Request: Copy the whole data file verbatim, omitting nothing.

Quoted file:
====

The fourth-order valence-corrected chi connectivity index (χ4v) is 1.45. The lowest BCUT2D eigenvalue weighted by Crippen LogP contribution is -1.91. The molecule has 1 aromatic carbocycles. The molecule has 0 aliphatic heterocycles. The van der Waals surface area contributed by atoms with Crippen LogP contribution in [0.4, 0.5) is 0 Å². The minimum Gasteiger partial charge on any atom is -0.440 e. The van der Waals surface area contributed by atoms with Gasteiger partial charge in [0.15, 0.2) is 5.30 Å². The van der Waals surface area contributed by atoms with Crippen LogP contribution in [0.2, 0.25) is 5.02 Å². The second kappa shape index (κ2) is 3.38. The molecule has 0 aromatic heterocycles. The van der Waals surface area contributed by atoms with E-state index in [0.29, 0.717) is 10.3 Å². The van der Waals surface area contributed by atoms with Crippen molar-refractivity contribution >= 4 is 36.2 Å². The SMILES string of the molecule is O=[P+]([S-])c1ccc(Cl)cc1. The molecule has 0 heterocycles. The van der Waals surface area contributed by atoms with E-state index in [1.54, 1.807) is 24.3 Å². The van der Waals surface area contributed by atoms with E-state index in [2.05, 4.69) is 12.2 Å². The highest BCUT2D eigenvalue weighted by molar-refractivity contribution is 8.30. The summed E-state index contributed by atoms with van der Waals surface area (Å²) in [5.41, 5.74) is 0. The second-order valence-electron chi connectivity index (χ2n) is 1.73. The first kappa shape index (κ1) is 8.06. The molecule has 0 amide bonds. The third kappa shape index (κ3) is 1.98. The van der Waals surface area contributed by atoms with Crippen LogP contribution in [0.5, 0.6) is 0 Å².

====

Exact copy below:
The fourth-order valence-corrected chi connectivity index (χ4v) is 1.45. The lowest BCUT2D eigenvalue weighted by Crippen LogP contribution is -1.91. The molecule has 1 aromatic carbocycles. The molecule has 0 aliphatic heterocycles. The van der Waals surface area contributed by atoms with Crippen LogP contribution in [0.4, 0.5) is 0 Å². The minimum Gasteiger partial charge on any atom is -0.440 e. The van der Waals surface area contributed by atoms with Gasteiger partial charge in [0.15, 0.2) is 5.30 Å². The van der Waals surface area contributed by atoms with Crippen LogP contribution in [0.2, 0.25) is 5.02 Å². The second kappa shape index (κ2) is 3.38. The molecule has 0 aromatic heterocycles. The van der Waals surface area contributed by atoms with E-state index in [0.29, 0.717) is 10.3 Å². The van der Waals surface area contributed by atoms with Crippen molar-refractivity contribution >= 4 is 36.2 Å². The SMILES string of the molecule is O=[P+]([S-])c1ccc(Cl)cc1. The molecule has 0 heterocycles. The van der Waals surface area contributed by atoms with E-state index in [1.54, 1.807) is 24.3 Å². The van der Waals surface area contributed by atoms with E-state index in [2.05, 4.69) is 12.2 Å². The highest BCUT2D eigenvalue weighted by molar-refractivity contribution is 8.30. The summed E-state index contributed by atoms with van der Waals surface area (Å²) in [5.41, 5.74) is 0. The second-order valence-electron chi connectivity index (χ2n) is 1.73. The first kappa shape index (κ1) is 8.06. The molecule has 0 amide bonds. The third kappa shape index (κ3) is 1.98. The van der Waals surface area contributed by atoms with Crippen LogP contribution in [0.5, 0.6) is 0 Å².